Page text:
The age-old debate about which markets are better to trade continues doing the rounds in trading circles. Whereas some swear by the stock market, others feel commodity markets are a better bet in the long run. Putting it lightly, the stock market is like scotch whiskey – smooth and classy whereas the commodity market is like country liquor – crude and heady. Both give a high and it is just a matter of individual preference!
Trading and investing in the stock market requires a sound knowledge of fundamental analysis, technical analysis, and a deep understanding of the various market forces that drive the prices. One needs to identify good companies, study their financials in great detail, and finally decide on a reasonable price to buy the stock. Again, the basic price of the stock depends primarily on who its promoters are, and the overall performance of a company. Thus there is an inherent dependency on other human beings on which one has no direct control, e.g. acquisitions, mergers, bonuses, splits, dividends, etc.
The commodity markets, on the other hand, are less dependent on human beings as the basic commodities are natural resources like gold, silver, crude oil, metals, etc. and are not subject to manipulations. Moreover, the prices of commodities are more likely to remain constant in any part of the world and the demand and supply are universal.
Equities do not generally touch upon an individual’s day to day life as do commodities. The masses are more concerned about the prices of crude oil than they are about the price of a particular stock.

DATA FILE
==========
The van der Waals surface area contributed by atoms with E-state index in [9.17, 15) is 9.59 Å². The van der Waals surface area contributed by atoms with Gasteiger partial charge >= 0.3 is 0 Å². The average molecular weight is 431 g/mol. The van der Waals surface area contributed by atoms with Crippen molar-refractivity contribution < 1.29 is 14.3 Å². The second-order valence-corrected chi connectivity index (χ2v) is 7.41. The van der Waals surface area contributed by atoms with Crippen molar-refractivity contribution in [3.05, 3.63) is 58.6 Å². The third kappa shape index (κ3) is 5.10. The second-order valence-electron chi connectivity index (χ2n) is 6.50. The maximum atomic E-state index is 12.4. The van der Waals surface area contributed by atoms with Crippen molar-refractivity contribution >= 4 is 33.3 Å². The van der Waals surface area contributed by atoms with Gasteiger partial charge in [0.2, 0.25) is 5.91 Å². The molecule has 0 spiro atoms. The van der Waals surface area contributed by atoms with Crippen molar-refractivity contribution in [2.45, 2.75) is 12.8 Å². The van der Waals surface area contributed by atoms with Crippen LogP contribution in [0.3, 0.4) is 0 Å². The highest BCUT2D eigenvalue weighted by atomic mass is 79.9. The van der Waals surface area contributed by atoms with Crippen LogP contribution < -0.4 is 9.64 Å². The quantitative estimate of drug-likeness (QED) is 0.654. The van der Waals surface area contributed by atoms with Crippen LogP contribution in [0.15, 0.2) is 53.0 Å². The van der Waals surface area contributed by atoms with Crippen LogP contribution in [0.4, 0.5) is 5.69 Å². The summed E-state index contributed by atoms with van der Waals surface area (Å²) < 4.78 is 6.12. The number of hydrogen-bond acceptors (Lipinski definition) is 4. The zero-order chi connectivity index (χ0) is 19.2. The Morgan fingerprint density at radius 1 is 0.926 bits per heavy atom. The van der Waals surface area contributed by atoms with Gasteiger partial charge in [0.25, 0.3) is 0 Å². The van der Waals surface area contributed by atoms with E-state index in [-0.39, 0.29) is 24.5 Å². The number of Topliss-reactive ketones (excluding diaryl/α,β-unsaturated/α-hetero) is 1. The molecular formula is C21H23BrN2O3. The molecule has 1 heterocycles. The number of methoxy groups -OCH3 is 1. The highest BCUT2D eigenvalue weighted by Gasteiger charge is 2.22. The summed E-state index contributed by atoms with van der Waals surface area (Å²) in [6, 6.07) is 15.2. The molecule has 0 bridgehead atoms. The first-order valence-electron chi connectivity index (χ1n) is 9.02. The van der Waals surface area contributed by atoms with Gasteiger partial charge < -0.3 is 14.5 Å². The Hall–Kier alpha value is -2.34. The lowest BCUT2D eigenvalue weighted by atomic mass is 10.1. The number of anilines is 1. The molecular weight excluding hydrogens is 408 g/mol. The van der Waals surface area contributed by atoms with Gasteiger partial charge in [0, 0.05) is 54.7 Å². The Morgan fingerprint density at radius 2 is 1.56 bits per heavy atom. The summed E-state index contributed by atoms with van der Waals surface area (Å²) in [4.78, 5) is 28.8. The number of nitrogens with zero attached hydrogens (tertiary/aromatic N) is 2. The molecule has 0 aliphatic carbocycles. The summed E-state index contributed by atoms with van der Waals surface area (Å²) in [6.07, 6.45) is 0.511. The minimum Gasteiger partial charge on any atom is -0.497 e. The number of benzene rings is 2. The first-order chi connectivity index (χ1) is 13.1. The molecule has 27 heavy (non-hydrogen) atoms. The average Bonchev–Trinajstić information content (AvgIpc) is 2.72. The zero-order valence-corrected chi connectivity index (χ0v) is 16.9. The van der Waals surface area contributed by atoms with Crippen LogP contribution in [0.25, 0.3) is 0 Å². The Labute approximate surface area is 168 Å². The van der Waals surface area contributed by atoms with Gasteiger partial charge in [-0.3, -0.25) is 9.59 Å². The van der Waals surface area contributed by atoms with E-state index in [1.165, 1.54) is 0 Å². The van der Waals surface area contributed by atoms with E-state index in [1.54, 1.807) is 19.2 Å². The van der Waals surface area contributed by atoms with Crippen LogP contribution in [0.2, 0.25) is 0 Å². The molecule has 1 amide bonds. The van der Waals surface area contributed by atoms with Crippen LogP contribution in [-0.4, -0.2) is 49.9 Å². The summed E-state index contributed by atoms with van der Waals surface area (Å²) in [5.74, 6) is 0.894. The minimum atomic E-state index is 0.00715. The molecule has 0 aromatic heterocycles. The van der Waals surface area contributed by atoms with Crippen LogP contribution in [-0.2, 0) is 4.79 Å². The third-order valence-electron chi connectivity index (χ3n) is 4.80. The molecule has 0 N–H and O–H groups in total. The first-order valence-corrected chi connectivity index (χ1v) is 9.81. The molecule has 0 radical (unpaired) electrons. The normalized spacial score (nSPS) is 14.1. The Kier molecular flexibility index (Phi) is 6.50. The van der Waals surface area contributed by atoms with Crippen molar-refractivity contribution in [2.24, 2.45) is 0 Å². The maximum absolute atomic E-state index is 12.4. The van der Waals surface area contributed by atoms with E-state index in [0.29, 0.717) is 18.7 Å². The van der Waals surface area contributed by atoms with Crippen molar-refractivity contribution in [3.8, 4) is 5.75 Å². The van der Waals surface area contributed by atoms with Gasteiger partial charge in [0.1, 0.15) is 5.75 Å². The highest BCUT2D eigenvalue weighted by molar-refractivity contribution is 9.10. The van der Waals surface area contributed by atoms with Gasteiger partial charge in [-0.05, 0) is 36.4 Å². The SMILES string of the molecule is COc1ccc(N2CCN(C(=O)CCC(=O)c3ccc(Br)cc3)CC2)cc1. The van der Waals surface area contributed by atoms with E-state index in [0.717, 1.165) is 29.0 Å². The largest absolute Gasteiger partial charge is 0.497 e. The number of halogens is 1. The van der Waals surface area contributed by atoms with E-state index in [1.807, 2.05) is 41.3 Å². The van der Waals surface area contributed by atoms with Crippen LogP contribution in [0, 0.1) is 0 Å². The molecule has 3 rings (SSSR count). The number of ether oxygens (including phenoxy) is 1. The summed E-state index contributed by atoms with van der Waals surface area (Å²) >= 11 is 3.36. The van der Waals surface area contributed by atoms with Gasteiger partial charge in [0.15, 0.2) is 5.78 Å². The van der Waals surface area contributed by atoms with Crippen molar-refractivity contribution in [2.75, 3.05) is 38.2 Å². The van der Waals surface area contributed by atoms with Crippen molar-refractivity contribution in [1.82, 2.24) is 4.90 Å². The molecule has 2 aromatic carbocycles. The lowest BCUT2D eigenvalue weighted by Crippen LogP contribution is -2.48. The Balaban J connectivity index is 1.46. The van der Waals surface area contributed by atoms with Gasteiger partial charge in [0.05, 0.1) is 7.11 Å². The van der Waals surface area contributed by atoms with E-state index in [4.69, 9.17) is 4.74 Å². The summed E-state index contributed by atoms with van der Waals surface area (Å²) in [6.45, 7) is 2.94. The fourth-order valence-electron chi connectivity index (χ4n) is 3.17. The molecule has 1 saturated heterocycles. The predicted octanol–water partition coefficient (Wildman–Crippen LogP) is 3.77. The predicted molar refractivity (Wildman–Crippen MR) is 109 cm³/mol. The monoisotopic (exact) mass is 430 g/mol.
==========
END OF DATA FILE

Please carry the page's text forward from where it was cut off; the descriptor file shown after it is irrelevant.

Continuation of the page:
The trends in a stock market are subjective and less sustainable as compared to commodity trends which are more predictable and long-lasting.
Major international political changes may affect the stock market far more adversely than they would affect the commodity markets. However, natural disasters can change the supply and demand levels in the commodity market and may not necessarily affect the equity market at all.
Large volumes are traded in both markets but the commodity markets do have an edge in terms of quantum traded.
Thus, in a nutshell, both the commodity markets and equity markets offer traders and investors great opportunities to earn and create wealth. A trader or investor must, therefore, have a balanced portfolio that includes stocks and commodities in suitable proportions. The basic purpose of trading or investing is the generation of income and creation of wealth and any market that gives one this opportunity must be embraced with equal enthusiasm.